The weather and time have not been conducive to outdoor cooking. It’s cool and rainy. Not that the cool or cold will keep me from grilling. Rain does put a damper on things, though. And I hate this time of year-it gets dark way too early. I’m ready to move closer to the equator so I can have more hours of daylight (and warmer weather sounds enticing-I’d rather be soaked in sweat than freezing my toes off!). You will see in the pictures that the daylight faded quickly on this one!
This is not the first time I have grilled pizza. I tried a different method than usual. I put the pizza directly on the grill and tried cooking it as one would do in a fire-brick oven: start out with a lot of heat and continue cooking until the heat is gone, resulting in longer cooking times as one goes a long. Usually, I heat up my skillet over the fire and put the pizza on the skillet. Similar, but different enough to affect the crust doneness. And I think, a better method. I won’t say that this was an utter failure, but it was not the best. This blog isn’t just about posting new recipes; it’s about sharing my ideas for outdoor cooking. Some of those ideas are going to be great, some are learning opportunities-learn from my mistakes so you don’t have to make them!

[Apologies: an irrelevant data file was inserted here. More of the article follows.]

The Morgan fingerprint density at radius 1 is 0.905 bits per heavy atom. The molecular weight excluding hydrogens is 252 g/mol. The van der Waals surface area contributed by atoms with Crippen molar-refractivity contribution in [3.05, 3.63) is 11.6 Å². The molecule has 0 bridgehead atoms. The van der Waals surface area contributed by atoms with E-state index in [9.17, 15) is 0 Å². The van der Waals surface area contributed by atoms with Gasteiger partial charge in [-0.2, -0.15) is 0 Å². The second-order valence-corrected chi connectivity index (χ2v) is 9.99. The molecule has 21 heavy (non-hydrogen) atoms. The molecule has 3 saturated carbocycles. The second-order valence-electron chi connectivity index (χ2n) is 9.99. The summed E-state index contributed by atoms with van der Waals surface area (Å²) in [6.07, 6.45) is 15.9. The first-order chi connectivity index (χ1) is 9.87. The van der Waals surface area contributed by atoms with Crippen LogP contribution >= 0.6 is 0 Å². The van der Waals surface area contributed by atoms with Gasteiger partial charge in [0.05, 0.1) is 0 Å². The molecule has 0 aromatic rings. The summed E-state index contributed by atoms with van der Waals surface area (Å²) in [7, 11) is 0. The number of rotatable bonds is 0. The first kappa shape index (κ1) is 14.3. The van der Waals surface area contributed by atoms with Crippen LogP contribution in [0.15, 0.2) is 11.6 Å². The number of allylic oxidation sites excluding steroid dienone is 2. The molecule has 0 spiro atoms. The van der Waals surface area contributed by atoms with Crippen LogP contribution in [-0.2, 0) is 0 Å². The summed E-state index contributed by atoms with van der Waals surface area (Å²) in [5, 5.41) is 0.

The pizzas are relatively straightforward. I used thawed frozen bread dough, cut into 3 or 4 even hunks. I rolled them into balls (with a bit of flour), let them rest until doubled, then rolled out with a rolling-pin into round pizza crusts. Everyone makes their own pizzas at our house. I opened a jar of tomato sauce, set out some spices and everyone’s favorite toppings and cheese.
While my family prepped their pizzas, I started the fire. I used some small pieces of oak and leftover charcoal. I was going for a wood smoke flavor.
The first pizzas went on. The fire was very hot-450 F to 500 F. I put on the lid, suppressing the flames and creating an oven for the pizzas. This is where I admit failure. The pizza was very smoky, to the point where it was almost inedible. Since it was dinner, I ate it anyway.
Subsequent pizzas were cooked with the lid off. I did try this, in order to have some heat surrounding the top of the pizza:
Some of the pizzas were a bit doughy in the middle. The first pizzas I put on (with the lid covering the grill) were on for about 5 minutes. They were completely cooked and looked great. As I stated above, they were just too smoky. These pictured above were on around 10 minutes. With the lid off, the heat dissipated quickly. The pizzas toward the end of my fire’s heat were put directly over the heat and moved alongside the fire as the bottoms browned. Those turned out to be the best. They took a lot longer, though. Closer to 15 minutes.
Next time, I’ll go back to using my skillet. It was easier to control the heat that was applied to the pizza. I will let you know how it turns out!
Until next time, Grill, Baby, Grill!